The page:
Sherrell bid the year adieu at midnight with a resounding, “Good riddance!” as she gulped the dregs of her gin-and-tonic in a final act of defiance against the year now finished. Gripping the highball glass in her hand, she resisted throwing it against the wall to drive home the point. Surviving the prior 365 days, regardless of its physical and emotional difficulties wracked upon her, required all the willpower she’d been able to muster.
All other party-goers around the room raised their drinks to toast the incoming new year, circled noisemakers in the air, and blew paper horns in celebration. She silently envied their jubilation and wished she shared such a sense of optimism. The next 12 months surely held a more positive outcome, if only she could imagine it.
Her friend, Frank, grabbed Sherrell’s hand to swing her around. “Come on, Sher, let’s dance! ”
Frank talked her into coming to the party regardless of all her excuses meant to avoid it. “No, thanks,” she told him. “I’m going to just grab a drink.” She turned her empty glass upside down to emphasize the point, suddenly glad she hadn’t catapulted it into the wall after all.
He wouldn’t let go of her hand, though. “You’re divorced now. It’s time you had some fun!”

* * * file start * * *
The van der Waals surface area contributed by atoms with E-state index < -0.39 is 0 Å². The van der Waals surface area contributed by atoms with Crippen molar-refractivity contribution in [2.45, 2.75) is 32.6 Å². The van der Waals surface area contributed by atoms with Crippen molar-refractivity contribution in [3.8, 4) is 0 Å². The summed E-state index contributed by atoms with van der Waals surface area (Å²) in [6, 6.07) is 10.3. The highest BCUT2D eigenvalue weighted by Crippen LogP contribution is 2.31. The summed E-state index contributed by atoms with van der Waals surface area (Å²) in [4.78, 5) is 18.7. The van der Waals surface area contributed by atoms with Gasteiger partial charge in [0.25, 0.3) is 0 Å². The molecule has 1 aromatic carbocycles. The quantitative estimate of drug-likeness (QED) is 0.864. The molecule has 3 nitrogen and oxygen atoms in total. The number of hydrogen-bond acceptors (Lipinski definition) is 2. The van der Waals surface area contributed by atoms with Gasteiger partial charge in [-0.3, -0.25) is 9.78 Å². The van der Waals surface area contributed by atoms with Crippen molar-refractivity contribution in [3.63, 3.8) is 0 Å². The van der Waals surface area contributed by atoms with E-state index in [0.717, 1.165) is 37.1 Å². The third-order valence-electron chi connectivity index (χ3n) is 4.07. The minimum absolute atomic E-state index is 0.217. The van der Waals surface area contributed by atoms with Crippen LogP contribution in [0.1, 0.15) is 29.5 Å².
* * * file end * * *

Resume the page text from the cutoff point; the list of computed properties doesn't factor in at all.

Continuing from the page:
If that springtime change hadn’t been enough, a car accident in late June caused so many lost days at work they let Sherrell go. “I’m too exhausted, Frank. My new job has me worn out. I just want another drink.”
Frank’s arms swung akimbo while his pelvis gyrated violently and eyebrows also pranced quickly up and down, as if those motions might convince her to join the fray of other people in relative expressions of excitement. He waggled a finger enticingly toward where she stood on the sideline listless and brooding.
Sherrell couldn’t help chuckling at Frank’s dorky invitation. He could’ve asked someone else to come with him who, most likely, would be a much funner companion. This was one night in the earth’s last full rotation of the sun that allows complete abandon of all seriousness. Life provided her enough seriousness in that time frame.
“Oh, shiiiiit, girl! That’s my jam!” Frank bellowed when REM’s “End of the World As We Know It” blasted through the speakers. His body went into a wild spin, head whirling on the axis of his neck, arms now floated askew.
Sherrell recognized those old chords and Michael Stipe’s voice from the past, what seemed like a lifetime ago, when she had far fewer serious concerns than now. The portent of those lyrics mirrored the past period of existence, a stage now — thank God — behind her.
Her shoulders collapsed in capitulation, and her feet moved forward, seemingly of their own volition. “Screw it! Let’s go, Frank. I wanna dance!”
→→→→→ Here’s to a better 2019! ÷←←←←←